Climate Change storytelling & the UK chip
Climate change is a complex subject to communicate technically to the wider population, especially whilst the direction of travel is clear, the precision of local scenarios is still vague in the minds of communities. Climate change storytelling, however, can package learning and education into a format that resonates with people and their experience of the world to date. In this article, the news headline ‘Climate change has made UK chips an inch smaller on average’ provides a neat example of climate change storytelling. Translating complex weather patterns into climate change outcomes that people can relate to or can experience first-hand in their lives.
Today the UK news is full of reports that in 2018, extreme and unpredictable weather patterns driven by climate change had a significant impact on UK potato crop yields. The combination of heatwave and drought reducing the potato harvest by 20% (from a report by The Climate Coalition of environmental and social groups). The result was also smaller and misshapen potatoes. UK chips would be an inch shorter in length was one conclusion reached!
Shock horror … but an example of climate change storytelling that neatly fits into the saying that ‘today’s news is tomorrow’s fish and chip papers”.
The weather pattern during the summer of 2017 combining both drought and record temperatures. Across the UK yields of carrots, brassicas and onions crops were down by 25-40% on average. Calculations by the UK Met Office suggest that 2017’s weather patterns were 30 times more likely to have been influenced by climate change.
The dry weather pattern also caused forage crop problems for livestock farmers. The prediction is that future yields of UK fruit and vegetables, from the humble potato to expectations that the UK will become the next great champagne region of the world, could increasingly be hit by extreme weather patterns such as longer-lasting and more intense heatwaves, downpours and flooding.
Weather pattern warnings of the Future
Through extreme weather patterns that people can relate to. The future impacts of climate change on food supplies and supply chains are starting to make their impression on growers and marketers. Not only as an extreme weather event but also as a business reality.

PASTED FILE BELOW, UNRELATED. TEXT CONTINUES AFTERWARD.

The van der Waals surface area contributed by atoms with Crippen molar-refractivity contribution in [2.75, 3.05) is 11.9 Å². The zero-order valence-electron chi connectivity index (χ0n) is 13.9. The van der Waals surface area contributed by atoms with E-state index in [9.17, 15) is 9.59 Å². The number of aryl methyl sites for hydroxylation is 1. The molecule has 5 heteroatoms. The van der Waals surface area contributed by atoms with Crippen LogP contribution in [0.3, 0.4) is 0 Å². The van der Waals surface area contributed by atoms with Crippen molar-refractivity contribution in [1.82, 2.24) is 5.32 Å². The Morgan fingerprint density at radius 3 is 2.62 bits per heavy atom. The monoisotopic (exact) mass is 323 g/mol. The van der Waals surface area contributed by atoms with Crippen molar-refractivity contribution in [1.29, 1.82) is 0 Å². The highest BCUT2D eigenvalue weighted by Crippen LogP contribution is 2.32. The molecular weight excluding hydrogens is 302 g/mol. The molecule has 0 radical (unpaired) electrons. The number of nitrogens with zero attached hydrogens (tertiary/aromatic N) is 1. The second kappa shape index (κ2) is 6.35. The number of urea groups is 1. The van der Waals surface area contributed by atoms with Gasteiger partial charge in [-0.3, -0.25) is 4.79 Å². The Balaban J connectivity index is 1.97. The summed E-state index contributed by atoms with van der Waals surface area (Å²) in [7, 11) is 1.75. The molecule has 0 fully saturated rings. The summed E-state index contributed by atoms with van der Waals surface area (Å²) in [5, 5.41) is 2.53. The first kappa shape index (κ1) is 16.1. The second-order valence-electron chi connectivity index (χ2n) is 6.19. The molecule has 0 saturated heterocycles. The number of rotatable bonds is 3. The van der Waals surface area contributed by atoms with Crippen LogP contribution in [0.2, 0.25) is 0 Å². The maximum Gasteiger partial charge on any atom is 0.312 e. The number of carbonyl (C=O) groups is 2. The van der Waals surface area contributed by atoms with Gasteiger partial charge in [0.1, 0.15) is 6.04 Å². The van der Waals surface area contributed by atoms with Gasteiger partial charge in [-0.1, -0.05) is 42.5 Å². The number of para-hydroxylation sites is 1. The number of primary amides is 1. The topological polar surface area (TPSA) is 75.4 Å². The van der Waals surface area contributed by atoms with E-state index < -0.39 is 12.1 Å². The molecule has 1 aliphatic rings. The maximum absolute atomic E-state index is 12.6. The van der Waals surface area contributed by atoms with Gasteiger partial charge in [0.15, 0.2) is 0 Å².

Over the last decade, storms and flood events have affetced over half of the UK’s farmers. Future cyclonic weather patterns are likely to bring further records in rainfall!
Few growers have started to consider the investments or changes in agricultural practice required to mitigate these changes in their businesses. This may be because the new ‘business as normal’ with the economic scenarios they represent are too unpredictable to contemplate. Do the producers switch crops? Do they invest in new farm reservoirs or upgrade flood defenses. The scale and occurrence of such risks cannot be quantified easily – so many are taking no action at all.
2017 will have left many growers and farmers poorer less able to take immediate action. What happens if the next two to three years follow similar weather patterns? Will they be financially able to adapt to climate change or even respond to calls by their own National Farmers Union to become net zero in greenhouse gas emissions by 2040?
By 2050, climate projections indicate that 75% of UK land used in potato cropping will have declined in productivity. Raising the risk that chips will lose their position as the cheap, staple food so beloved on Friday and Saturday nights – and could become a delicacy!
Climate Change adaptation
Developing climate change adaption strategies for agriculture is in all our interests, as we need now to consider in depth the benefits of home-grown seasonal foods, the adverse carbon footprint of crop production and the considerable carbon mileage of UK and imported crops to market. We currently fly green beans halfway across the world only to throw 30% of them away!
Farmers cannot face this challenge alone as it will need significant changes in UK agriculture policy, it’s financing and management. Ultimately we all have a vested interest in achieving a successful outcome, it cannot be left to the marketplace alone to muddle through, it is a partnership between the agricultural industry, food manufacturers, retailers, and the public.
Donald Trump takes note, Thomas Jefferson had “potatoes served in the French manner” during his time in the White House in 1802. Will the climate change revolution finally gain unstoppable momentum in the US when your heartland voters in Ohio, Arkansas, and Oklahoma finally link climate change reality to the size of their French fries during a visit to McDonald’s, Burger King, Wendy’s or Arby’s.
Will they be joined by other nations concerned about the reduction in size of their Pommes Frites (French), “frieten” (Dutch), slab chips (RSA), Salchippas (Peru), Chipsi mayai (Tanzania) and 炸/马铃薯条 in China. I hope so.
Climate change storytelling – Take-home point
Storytelling is important in all human societies and climate change storytelling is one communication method through which we can raise awareness of future risks. Sometimes it takes simple stories to help us change our cultural perceptions and start to consider the global picture. To make progress on this issue are any other nations measuring the average length of their fried potato – could I suggest the Leading Green Chip Index as a future global sustainability marker!
At Leading Green, our approach to sustainability in business consulting encourages our clients to look closely at their own internal leadership strengths and goals. Helping them adopt an inquisitive state of mind and supporting them in how sustainability can support their long-term business strategy.